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Virginia Luthiers with Wayne Henderson & Presley Barker – Blue Ridge Music Center
July 6 @ 7:00 pm - 9:00 pm
The Virginia Luthiers
Luthier and musician Wayne Henderson was born, raised, and still lives in Rugby, population seven, near the North Carolina border. When his first guitar, a mail-order instrument from Sears, proved a disappointment, he set out to build his own from the bottom of a dresser drawer. Over 650 guitars later, his instruments are legendary – sought after over the years by the likes of Eric Clapton and Doc Watson. His playing is just as admired, and he’s traveled the world sharing it.
At age 14, Presley Barker has been playing acoustic guitar for seven years. Living in the NC mountains and listening to Doc Watson on the radio inspired Presley to begin picking fiddle tunes and bluegrass music. He has been influenced and mentored by Steve Lewis, Wayne Henderson, and Bryan Sutton. He has quickly emerged as an astonishingly gifted flat-picker.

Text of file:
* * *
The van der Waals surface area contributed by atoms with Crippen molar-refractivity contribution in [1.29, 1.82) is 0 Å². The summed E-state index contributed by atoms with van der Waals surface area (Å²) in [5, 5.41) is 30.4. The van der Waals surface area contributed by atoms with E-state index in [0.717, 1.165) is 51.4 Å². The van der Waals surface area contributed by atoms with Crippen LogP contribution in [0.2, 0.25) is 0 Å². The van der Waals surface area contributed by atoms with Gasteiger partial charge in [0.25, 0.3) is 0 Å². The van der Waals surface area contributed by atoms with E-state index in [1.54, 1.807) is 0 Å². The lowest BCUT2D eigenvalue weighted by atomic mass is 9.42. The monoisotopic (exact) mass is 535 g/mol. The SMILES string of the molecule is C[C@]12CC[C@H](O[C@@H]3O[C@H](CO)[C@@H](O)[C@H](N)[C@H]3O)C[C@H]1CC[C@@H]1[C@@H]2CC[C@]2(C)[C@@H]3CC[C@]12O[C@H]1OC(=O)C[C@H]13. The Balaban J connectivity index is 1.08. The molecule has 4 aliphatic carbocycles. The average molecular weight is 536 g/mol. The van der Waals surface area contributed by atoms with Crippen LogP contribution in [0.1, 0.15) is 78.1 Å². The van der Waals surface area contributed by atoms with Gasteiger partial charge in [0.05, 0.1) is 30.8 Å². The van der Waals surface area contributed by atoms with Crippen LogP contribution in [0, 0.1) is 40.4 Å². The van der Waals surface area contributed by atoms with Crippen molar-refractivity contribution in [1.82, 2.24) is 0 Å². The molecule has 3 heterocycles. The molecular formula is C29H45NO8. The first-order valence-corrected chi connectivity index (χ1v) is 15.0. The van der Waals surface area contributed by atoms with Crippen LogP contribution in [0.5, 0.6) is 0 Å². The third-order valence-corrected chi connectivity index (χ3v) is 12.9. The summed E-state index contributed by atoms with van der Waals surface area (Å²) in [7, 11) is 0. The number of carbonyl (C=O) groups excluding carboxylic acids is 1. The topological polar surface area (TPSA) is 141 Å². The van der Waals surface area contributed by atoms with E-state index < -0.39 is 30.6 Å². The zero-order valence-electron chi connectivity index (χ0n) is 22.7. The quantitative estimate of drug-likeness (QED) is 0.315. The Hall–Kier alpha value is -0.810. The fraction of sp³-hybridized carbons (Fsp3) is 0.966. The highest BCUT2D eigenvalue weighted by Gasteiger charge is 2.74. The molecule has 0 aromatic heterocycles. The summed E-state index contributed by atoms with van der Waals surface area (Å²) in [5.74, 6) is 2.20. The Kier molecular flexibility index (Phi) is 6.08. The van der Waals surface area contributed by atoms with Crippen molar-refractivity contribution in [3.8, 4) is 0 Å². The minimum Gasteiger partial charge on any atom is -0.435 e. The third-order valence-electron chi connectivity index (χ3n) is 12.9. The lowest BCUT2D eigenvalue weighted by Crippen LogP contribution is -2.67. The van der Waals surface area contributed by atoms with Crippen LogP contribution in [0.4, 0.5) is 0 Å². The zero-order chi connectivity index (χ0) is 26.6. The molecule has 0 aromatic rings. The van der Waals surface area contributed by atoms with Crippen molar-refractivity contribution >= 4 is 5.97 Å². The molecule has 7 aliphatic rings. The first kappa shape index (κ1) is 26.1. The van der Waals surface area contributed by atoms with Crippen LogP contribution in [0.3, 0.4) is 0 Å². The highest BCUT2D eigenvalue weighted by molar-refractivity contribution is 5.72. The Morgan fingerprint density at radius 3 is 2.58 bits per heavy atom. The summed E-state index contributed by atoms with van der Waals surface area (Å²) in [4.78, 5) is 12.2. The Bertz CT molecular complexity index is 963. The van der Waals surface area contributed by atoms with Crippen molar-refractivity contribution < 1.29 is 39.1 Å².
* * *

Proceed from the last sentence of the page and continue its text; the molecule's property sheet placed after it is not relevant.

Gerald Anderson began making mandolins twenty-nine years ago in Wayne Henderson’s shop and has since crafted more than 200 instruments. Gerald has teamed up with Spencer Strickland to form the duo performing act “Anderson-Strickland”. The two released a CD entitled “Headin South” and are currently working on their second CD project which will be an addition to the Crooked Road CD Series produced by the Virginia Foundation for the Humanities.
Spencer Strickland grew up in a family and community steeped in music. His mother and and his father played guitar in a bluegrass band that performed in churches and at community events. At age 10 Strickland began mandolin lessons . Strickland’s father immediately recognized his talent and traded a pocketknife for Spencer’s first instrument. Since then Spencer has gone on to win prestigious awards, such as the ribbon for best all-around performer at Galax Fiddlers Convention in 2004 and mandolin competition at Merlefest in April 2005, both festivals that he had attended as a child. In the fall of 2004 Strickland began an apprenticeship with Gerald Anderson, sponsored by the Virginia Folklife Program and in November 2004 he completed his first mandolin.
Jimmy Edmonds was a child prodigy who began playing at 5-years-old. Starting at age 10, he placed first in the Old Fiddlers’ Convention’s fiddle competition eight years in a row. His grandfather, “Uncle” Norman Edmonds, was a fiddler who recorded with singer J.P. Nestor during the 1927 Bristol Sessions. In 2001, Edmonds began making fiddles and now crafts guitars, as well.
$15 Adult – General Admission
Children 12 and Under – Free